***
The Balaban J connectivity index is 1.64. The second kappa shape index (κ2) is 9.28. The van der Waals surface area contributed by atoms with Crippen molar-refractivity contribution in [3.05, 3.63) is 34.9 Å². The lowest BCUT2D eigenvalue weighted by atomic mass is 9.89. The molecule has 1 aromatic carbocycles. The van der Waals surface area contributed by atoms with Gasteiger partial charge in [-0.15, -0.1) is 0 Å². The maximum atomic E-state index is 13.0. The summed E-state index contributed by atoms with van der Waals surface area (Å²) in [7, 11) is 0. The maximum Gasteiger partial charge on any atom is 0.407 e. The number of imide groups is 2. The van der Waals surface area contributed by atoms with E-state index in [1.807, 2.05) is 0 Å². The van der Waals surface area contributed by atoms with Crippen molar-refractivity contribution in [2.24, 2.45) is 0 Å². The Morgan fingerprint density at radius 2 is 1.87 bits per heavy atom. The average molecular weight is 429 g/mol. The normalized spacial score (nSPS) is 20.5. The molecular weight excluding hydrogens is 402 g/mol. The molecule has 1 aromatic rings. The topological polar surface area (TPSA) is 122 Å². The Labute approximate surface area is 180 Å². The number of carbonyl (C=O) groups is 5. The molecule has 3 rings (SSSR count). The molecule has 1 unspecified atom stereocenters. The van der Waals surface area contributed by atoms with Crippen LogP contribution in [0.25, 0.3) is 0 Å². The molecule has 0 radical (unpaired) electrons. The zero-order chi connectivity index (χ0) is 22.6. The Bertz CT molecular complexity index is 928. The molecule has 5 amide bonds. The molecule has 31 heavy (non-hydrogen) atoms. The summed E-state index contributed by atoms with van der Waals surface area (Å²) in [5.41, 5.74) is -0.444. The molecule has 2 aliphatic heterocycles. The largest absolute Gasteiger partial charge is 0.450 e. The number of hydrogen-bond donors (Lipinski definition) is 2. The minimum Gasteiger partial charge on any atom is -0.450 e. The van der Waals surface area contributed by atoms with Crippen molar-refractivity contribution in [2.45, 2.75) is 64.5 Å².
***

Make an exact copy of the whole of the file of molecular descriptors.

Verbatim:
The Balaban J connectivity index is 1.64. The second kappa shape index (κ2) is 9.28. The van der Waals surface area contributed by atoms with Crippen molar-refractivity contribution in [3.05, 3.63) is 34.9 Å². The lowest BCUT2D eigenvalue weighted by atomic mass is 9.89. The molecule has 1 aromatic carbocycles. The van der Waals surface area contributed by atoms with Gasteiger partial charge in [-0.15, -0.1) is 0 Å². The maximum atomic E-state index is 13.0. The summed E-state index contributed by atoms with van der Waals surface area (Å²) in [7, 11) is 0. The maximum Gasteiger partial charge on any atom is 0.407 e. The number of imide groups is 2. The van der Waals surface area contributed by atoms with E-state index in [1.807, 2.05) is 0 Å². The van der Waals surface area contributed by atoms with Crippen molar-refractivity contribution in [2.24, 2.45) is 0 Å². The Morgan fingerprint density at radius 2 is 1.87 bits per heavy atom. The average molecular weight is 429 g/mol. The normalized spacial score (nSPS) is 20.5. The molecular weight excluding hydrogens is 402 g/mol. The molecule has 1 aromatic rings. The topological polar surface area (TPSA) is 122 Å². The Labute approximate surface area is 180 Å². The number of carbonyl (C=O) groups is 5. The molecule has 3 rings (SSSR count). The molecule has 1 unspecified atom stereocenters. The van der Waals surface area contributed by atoms with Crippen LogP contribution in [0.25, 0.3) is 0 Å². The molecule has 0 radical (unpaired) electrons. The zero-order chi connectivity index (χ0) is 22.6. The Bertz CT molecular complexity index is 928. The molecule has 5 amide bonds. The molecule has 31 heavy (non-hydrogen) atoms. The summed E-state index contributed by atoms with van der Waals surface area (Å²) in [5.41, 5.74) is -0.444. The molecule has 2 aliphatic heterocycles. The largest absolute Gasteiger partial charge is 0.450 e. The number of hydrogen-bond donors (Lipinski definition) is 2. The minimum Gasteiger partial charge on any atom is -0.450 e. The van der Waals surface area contributed by atoms with Crippen molar-refractivity contribution in [2.45, 2.75) is 64.5 Å².